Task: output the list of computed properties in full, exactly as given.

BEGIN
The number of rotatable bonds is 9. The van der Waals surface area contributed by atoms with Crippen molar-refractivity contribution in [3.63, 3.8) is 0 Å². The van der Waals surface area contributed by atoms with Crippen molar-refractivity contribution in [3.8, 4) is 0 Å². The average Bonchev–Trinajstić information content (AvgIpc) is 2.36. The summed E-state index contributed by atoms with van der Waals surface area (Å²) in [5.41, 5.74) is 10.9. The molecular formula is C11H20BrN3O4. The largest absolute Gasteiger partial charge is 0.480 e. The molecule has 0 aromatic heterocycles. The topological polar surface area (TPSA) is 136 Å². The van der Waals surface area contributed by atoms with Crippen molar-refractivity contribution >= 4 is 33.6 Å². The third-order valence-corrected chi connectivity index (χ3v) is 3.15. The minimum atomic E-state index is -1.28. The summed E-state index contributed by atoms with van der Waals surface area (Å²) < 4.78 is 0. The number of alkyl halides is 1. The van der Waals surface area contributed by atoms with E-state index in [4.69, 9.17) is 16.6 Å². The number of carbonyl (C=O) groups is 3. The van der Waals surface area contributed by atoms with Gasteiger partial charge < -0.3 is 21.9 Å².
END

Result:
The number of rotatable bonds is 9. The van der Waals surface area contributed by atoms with Crippen molar-refractivity contribution in [3.63, 3.8) is 0 Å². The van der Waals surface area contributed by atoms with Crippen molar-refractivity contribution in [3.8, 4) is 0 Å². The average Bonchev–Trinajstić information content (AvgIpc) is 2.36. The summed E-state index contributed by atoms with van der Waals surface area (Å²) in [5.41, 5.74) is 10.9. The molecular formula is C11H20BrN3O4. The largest absolute Gasteiger partial charge is 0.480 e. The molecule has 0 aromatic heterocycles. The topological polar surface area (TPSA) is 136 Å². The van der Waals surface area contributed by atoms with Crippen molar-refractivity contribution >= 4 is 33.6 Å². The third-order valence-corrected chi connectivity index (χ3v) is 3.15. The minimum atomic E-state index is -1.28. The summed E-state index contributed by atoms with van der Waals surface area (Å²) < 4.78 is 0. The number of alkyl halides is 1. The van der Waals surface area contributed by atoms with E-state index in [4.69, 9.17) is 16.6 Å². The number of carbonyl (C=O) groups is 3. The van der Waals surface area contributed by atoms with Gasteiger partial charge < -0.3 is 21.9 Å².